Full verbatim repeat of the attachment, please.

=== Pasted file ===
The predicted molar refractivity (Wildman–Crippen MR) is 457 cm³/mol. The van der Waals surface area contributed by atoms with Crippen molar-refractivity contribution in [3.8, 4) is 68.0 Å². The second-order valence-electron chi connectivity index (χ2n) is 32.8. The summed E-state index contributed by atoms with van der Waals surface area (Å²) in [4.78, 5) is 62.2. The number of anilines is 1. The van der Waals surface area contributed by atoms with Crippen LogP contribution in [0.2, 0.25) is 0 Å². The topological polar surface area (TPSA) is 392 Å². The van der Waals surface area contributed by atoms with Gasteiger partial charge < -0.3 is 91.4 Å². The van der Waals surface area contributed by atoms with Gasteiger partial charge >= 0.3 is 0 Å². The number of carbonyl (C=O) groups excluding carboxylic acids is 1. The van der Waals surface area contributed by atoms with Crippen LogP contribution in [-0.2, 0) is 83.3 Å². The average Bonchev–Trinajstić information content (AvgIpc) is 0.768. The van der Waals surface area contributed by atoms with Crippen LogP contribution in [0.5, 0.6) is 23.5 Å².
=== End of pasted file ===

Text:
The predicted molar refractivity (Wildman–Crippen MR) is 457 cm³/mol. The van der Waals surface area contributed by atoms with Crippen molar-refractivity contribution in [3.8, 4) is 68.0 Å². The second-order valence-electron chi connectivity index (χ2n) is 32.8. The summed E-state index contributed by atoms with van der Waals surface area (Å²) in [4.78, 5) is 62.2. The number of anilines is 1. The van der Waals surface area contributed by atoms with Crippen LogP contribution in [0.2, 0.25) is 0 Å². The topological polar surface area (TPSA) is 392 Å². The van der Waals surface area contributed by atoms with Gasteiger partial charge < -0.3 is 91.4 Å². The van der Waals surface area contributed by atoms with Gasteiger partial charge >= 0.3 is 0 Å². The number of carbonyl (C=O) groups excluding carboxylic acids is 1. The van der Waals surface area contributed by atoms with Crippen LogP contribution in [-0.2, 0) is 83.3 Å². The average Bonchev–Trinajstić information content (AvgIpc) is 0.768. The van der Waals surface area contributed by atoms with Crippen LogP contribution in [0.5, 0.6) is 23.5 Å².